…and why cost isn’t everything
You’re one step closer to making your corporate film a reality. You’ve written a clear and comprehensive production brief (please see our blog on how to write a video production brief) and you’ve proudly sent it off to production companies. Now, they’ve sent in their tenders and proposals and it’s time to decide – which film production company will make your brainchild a roaring success?
When you read through the responses, you may notice that many of the proposals are similar. That’s what makes the decision making process even more difficult as you will have to go through each tender with a fine-tooth comb. Of course, cost is a key factor in the decision-making process. But there’s so much more to film production than meets the eye. If you opt for a production team whose plans look the part, but they lack the required experience and expertise – your film could be doomed to failure.
So, the big question is how should you compare and evaluate film tenders and proposals? Which is the one for you? Here are the questions the production teams should have answered for you.
Have they included a production schedule and is it realistic?
In your brief, you should have indicated any key production dates and deadlines and asked the production companies to produce a proposed production schedule to meet these dates. This should clearly indicate the timeframes they will work to through the various stages of pre production, filming, editing and approval. Their proposal should address how long each element of the production will take.
When assessing the timescales, do bear in mind that there will be various stages of the production that’ll need client approval – specifically the script and draft edit, otherwise known as ‘roughcut’. The production company won’t have any control over how long you and your colleagues take to approve these various stages. If you’re going to have to get ‘committee approval’, then this is likely to take much longer than signing something off yourself!
If the proposal’s timeline appears to be too good to be true, it may be an indicator that they are inexperienced in this industry.
Did the proposal include a show reel?
If you haven’t worked with a production team before, you’re working with an unknown commodity. Being able to view their portfolio will give you an insight into their previous work, their previous clients and whether they’ve been able to deliver, especially if they’ve done similar work previously. Preferably, the showreel will come with testimonials from past clients to back up the production company’s claims. A showreel demonstrates what they’re capable of, as well as showing whether the team has the skill and expertise to produce a film to a high quality.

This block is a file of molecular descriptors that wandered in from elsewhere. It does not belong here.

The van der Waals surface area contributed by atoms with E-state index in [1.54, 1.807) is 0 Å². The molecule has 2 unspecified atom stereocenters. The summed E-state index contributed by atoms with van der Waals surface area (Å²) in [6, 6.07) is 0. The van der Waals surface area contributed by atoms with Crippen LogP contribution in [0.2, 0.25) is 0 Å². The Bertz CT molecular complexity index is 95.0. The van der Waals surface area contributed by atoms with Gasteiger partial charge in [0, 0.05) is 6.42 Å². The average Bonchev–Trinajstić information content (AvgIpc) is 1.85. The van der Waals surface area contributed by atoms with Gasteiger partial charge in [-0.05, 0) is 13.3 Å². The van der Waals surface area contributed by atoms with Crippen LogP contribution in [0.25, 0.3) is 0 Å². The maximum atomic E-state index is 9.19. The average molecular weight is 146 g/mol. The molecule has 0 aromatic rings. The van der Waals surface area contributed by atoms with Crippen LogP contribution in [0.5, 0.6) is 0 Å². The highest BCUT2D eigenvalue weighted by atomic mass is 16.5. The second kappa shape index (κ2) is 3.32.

Will they stay in touch?
Do they reply promptly to emails? Are they willing to be contacted? Will they be at hand to take calls? Making sure you have prompt and regular contact with the production company will make sure both you and the production company stay on the same page. Communication is key for the success of your corporate film.
What is the budget like?
Now, whilst we said cost isn’t everything, budgets are very important when it comes to film production. A good budget should give a detailed breakdown of the cost. A vague budget could have nasty surprises in store, so make sure you insist on a detailed budget, going over the cost of each service. How many days filming have been included? How many hours editing, and does it include one round of amendments? If additional filming or editing is needed for some reason what is the cost? Does the quote include travel costs? If overnight accommodation and subsistence is needed have they quoted a fixed price? If these details aren’t provided within the budget, alarm bells should ring.
By requesting this breakdown you can look over each production company’s tender and compare and contrast.
When it comes to looking at budgets, the thing to bear in mind is value for money. Instead of simply going for the cheapest proposal, look at the quality of work. The old adage often rings true – you get what you pay for. That’s not to say that the cheapest will provide a programme of unacceptable quality, but you need to ensure that you are getting a professionally produced video that will mirror the brand and corporate image that your audience will expect.
Deciding on a video production company to commission is a decision which shouldn’t be taken lightly. But if you consider all of the above questions, you’ll save yourself a lot of headache, heartache and frustration in the long run. What’s more is that you should hopefully set yourself up for a successful partnership, which could continue for many years to come.